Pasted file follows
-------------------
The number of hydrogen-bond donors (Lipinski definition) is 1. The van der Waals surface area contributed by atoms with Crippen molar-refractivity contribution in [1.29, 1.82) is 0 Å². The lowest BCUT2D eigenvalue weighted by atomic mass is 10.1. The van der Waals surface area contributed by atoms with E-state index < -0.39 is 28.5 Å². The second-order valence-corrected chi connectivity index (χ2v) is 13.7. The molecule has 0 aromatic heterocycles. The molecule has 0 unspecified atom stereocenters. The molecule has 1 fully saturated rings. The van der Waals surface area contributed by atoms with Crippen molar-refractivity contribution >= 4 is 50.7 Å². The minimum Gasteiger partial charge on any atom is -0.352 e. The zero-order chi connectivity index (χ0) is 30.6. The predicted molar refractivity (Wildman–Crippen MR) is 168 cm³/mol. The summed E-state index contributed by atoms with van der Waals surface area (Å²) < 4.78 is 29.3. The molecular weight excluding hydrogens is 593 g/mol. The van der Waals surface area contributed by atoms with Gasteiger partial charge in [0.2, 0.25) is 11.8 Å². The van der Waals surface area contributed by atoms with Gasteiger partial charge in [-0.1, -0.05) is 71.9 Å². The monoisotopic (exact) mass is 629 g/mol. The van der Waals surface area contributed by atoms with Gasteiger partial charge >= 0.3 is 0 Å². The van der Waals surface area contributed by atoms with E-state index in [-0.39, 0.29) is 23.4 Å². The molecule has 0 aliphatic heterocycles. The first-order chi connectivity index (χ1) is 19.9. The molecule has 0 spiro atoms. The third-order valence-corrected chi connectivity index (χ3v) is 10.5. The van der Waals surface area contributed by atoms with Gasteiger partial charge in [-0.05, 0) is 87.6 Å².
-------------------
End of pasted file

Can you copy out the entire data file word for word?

The number of hydrogen-bond donors (Lipinski definition) is 1. The van der Waals surface area contributed by atoms with Crippen molar-refractivity contribution in [1.29, 1.82) is 0 Å². The lowest BCUT2D eigenvalue weighted by atomic mass is 10.1. The van der Waals surface area contributed by atoms with E-state index < -0.39 is 28.5 Å². The second-order valence-corrected chi connectivity index (χ2v) is 13.7. The molecule has 0 aromatic heterocycles. The molecule has 0 unspecified atom stereocenters. The molecule has 1 fully saturated rings. The van der Waals surface area contributed by atoms with Crippen molar-refractivity contribution >= 4 is 50.7 Å². The minimum Gasteiger partial charge on any atom is -0.352 e. The zero-order chi connectivity index (χ0) is 30.6. The predicted molar refractivity (Wildman–Crippen MR) is 168 cm³/mol. The summed E-state index contributed by atoms with van der Waals surface area (Å²) < 4.78 is 29.3. The molecular weight excluding hydrogens is 593 g/mol. The van der Waals surface area contributed by atoms with Gasteiger partial charge in [0.2, 0.25) is 11.8 Å². The van der Waals surface area contributed by atoms with Gasteiger partial charge in [-0.1, -0.05) is 71.9 Å². The monoisotopic (exact) mass is 629 g/mol. The van der Waals surface area contributed by atoms with Gasteiger partial charge >= 0.3 is 0 Å². The van der Waals surface area contributed by atoms with E-state index in [-0.39, 0.29) is 23.4 Å². The molecule has 0 aliphatic heterocycles. The first-order chi connectivity index (χ1) is 19.9. The molecule has 0 spiro atoms. The third-order valence-corrected chi connectivity index (χ3v) is 10.5. The van der Waals surface area contributed by atoms with Gasteiger partial charge in [-0.05, 0) is 87.6 Å².